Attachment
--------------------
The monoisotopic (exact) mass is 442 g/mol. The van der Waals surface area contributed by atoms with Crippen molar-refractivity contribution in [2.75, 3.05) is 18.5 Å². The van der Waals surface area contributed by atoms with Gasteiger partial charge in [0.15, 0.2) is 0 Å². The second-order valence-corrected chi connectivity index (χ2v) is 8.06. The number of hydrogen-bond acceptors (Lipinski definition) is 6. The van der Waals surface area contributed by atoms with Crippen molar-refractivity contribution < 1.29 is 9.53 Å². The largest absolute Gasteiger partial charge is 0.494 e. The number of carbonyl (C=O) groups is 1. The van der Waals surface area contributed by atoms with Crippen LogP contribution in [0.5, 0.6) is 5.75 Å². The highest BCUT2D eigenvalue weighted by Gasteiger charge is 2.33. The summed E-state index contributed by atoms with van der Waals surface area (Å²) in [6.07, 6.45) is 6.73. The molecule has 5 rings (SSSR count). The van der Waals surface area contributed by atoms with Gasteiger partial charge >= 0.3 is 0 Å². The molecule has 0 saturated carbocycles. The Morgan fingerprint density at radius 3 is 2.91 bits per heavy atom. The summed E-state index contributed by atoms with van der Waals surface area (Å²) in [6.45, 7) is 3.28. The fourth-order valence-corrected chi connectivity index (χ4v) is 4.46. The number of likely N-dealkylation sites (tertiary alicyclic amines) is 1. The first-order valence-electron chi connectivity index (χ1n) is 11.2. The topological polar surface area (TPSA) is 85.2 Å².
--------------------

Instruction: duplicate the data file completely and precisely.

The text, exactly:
The monoisotopic (exact) mass is 442 g/mol. The van der Waals surface area contributed by atoms with Crippen molar-refractivity contribution in [2.75, 3.05) is 18.5 Å². The van der Waals surface area contributed by atoms with Gasteiger partial charge in [0.15, 0.2) is 0 Å². The second-order valence-corrected chi connectivity index (χ2v) is 8.06. The number of hydrogen-bond acceptors (Lipinski definition) is 6. The van der Waals surface area contributed by atoms with Crippen molar-refractivity contribution < 1.29 is 9.53 Å². The largest absolute Gasteiger partial charge is 0.494 e. The number of carbonyl (C=O) groups is 1. The van der Waals surface area contributed by atoms with Crippen LogP contribution in [0.5, 0.6) is 5.75 Å². The highest BCUT2D eigenvalue weighted by Gasteiger charge is 2.33. The summed E-state index contributed by atoms with van der Waals surface area (Å²) in [6.07, 6.45) is 6.73. The molecule has 5 rings (SSSR count). The van der Waals surface area contributed by atoms with Gasteiger partial charge >= 0.3 is 0 Å². The molecule has 0 saturated carbocycles. The Morgan fingerprint density at radius 3 is 2.91 bits per heavy atom. The summed E-state index contributed by atoms with van der Waals surface area (Å²) in [6.45, 7) is 3.28. The fourth-order valence-corrected chi connectivity index (χ4v) is 4.46. The number of likely N-dealkylation sites (tertiary alicyclic amines) is 1. The first-order valence-electron chi connectivity index (χ1n) is 11.2. The topological polar surface area (TPSA) is 85.2 Å².